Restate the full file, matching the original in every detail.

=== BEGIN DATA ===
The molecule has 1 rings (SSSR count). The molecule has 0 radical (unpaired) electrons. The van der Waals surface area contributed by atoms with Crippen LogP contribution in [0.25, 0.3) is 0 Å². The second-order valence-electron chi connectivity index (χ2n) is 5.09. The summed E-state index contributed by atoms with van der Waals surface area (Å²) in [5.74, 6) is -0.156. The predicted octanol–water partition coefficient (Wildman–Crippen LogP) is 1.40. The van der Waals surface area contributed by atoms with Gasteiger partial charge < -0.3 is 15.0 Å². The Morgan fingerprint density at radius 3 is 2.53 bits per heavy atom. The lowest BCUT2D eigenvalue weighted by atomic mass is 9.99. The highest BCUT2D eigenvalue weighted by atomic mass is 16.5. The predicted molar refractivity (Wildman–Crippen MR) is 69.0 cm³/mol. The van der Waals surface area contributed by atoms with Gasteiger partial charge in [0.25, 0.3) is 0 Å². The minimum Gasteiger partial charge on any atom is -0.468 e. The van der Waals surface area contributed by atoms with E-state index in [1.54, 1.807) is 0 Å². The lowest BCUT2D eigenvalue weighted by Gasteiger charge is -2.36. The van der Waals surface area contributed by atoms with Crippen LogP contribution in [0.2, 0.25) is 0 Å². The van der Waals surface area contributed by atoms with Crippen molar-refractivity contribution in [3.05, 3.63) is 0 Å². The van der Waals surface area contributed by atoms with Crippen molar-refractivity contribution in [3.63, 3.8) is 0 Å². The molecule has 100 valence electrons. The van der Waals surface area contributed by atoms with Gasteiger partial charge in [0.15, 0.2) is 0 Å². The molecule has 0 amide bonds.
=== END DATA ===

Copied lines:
The molecule has 1 rings (SSSR count). The molecule has 0 radical (unpaired) electrons. The van der Waals surface area contributed by atoms with Crippen LogP contribution in [0.25, 0.3) is 0 Å². The second-order valence-electron chi connectivity index (χ2n) is 5.09. The summed E-state index contributed by atoms with van der Waals surface area (Å²) in [5.74, 6) is -0.156. The predicted octanol–water partition coefficient (Wildman–Crippen LogP) is 1.40. The van der Waals surface area contributed by atoms with Gasteiger partial charge < -0.3 is 15.0 Å². The Morgan fingerprint density at radius 3 is 2.53 bits per heavy atom. The lowest BCUT2D eigenvalue weighted by atomic mass is 9.99. The highest BCUT2D eigenvalue weighted by atomic mass is 16.5. The predicted molar refractivity (Wildman–Crippen MR) is 69.0 cm³/mol. The van der Waals surface area contributed by atoms with Gasteiger partial charge in [0.25, 0.3) is 0 Å². The minimum Gasteiger partial charge on any atom is -0.468 e. The van der Waals surface area contributed by atoms with E-state index in [1.54, 1.807) is 0 Å². The lowest BCUT2D eigenvalue weighted by Gasteiger charge is -2.36. The van der Waals surface area contributed by atoms with Crippen LogP contribution in [0.2, 0.25) is 0 Å². The van der Waals surface area contributed by atoms with Crippen molar-refractivity contribution in [3.05, 3.63) is 0 Å². The van der Waals surface area contributed by atoms with Crippen molar-refractivity contribution in [3.63, 3.8) is 0 Å². The molecule has 100 valence electrons. The van der Waals surface area contributed by atoms with Gasteiger partial charge in [0.15, 0.2) is 0 Å². The molecule has 0 amide bonds.